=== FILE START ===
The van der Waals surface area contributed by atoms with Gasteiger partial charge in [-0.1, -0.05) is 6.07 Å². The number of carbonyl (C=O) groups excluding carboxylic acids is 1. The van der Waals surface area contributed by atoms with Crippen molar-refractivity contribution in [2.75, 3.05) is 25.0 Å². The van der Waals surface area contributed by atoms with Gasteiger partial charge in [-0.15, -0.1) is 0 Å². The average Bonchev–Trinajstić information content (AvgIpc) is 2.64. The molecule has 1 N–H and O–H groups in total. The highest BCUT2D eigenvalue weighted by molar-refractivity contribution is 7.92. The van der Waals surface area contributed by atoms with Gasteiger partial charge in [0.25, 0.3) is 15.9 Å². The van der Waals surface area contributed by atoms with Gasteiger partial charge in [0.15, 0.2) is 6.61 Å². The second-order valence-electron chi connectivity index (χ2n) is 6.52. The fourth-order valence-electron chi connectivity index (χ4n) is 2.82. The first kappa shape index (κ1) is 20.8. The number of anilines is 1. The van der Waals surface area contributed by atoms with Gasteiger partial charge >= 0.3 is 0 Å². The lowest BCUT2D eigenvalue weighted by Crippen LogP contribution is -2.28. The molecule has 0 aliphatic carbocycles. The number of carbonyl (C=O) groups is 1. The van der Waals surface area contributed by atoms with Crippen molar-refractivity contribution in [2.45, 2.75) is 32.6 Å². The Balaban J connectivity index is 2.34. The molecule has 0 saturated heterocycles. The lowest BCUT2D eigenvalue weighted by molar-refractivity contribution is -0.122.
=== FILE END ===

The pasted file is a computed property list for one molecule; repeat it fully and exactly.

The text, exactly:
The van der Waals surface area contributed by atoms with Gasteiger partial charge in [-0.1, -0.05) is 6.07 Å². The number of carbonyl (C=O) groups excluding carboxylic acids is 1. The van der Waals surface area contributed by atoms with Crippen molar-refractivity contribution in [2.75, 3.05) is 25.0 Å². The van der Waals surface area contributed by atoms with Gasteiger partial charge in [-0.15, -0.1) is 0 Å². The average Bonchev–Trinajstić information content (AvgIpc) is 2.64. The molecule has 1 N–H and O–H groups in total. The highest BCUT2D eigenvalue weighted by molar-refractivity contribution is 7.92. The van der Waals surface area contributed by atoms with Gasteiger partial charge in [0.25, 0.3) is 15.9 Å². The van der Waals surface area contributed by atoms with Gasteiger partial charge in [0.15, 0.2) is 6.61 Å². The second-order valence-electron chi connectivity index (χ2n) is 6.52. The fourth-order valence-electron chi connectivity index (χ4n) is 2.82. The first kappa shape index (κ1) is 20.8. The number of anilines is 1. The van der Waals surface area contributed by atoms with Gasteiger partial charge >= 0.3 is 0 Å². The lowest BCUT2D eigenvalue weighted by Crippen LogP contribution is -2.28. The molecule has 0 aliphatic carbocycles. The number of carbonyl (C=O) groups is 1. The van der Waals surface area contributed by atoms with Crippen molar-refractivity contribution in [2.45, 2.75) is 32.6 Å². The Balaban J connectivity index is 2.34. The molecule has 0 saturated heterocycles. The lowest BCUT2D eigenvalue weighted by molar-refractivity contribution is -0.122.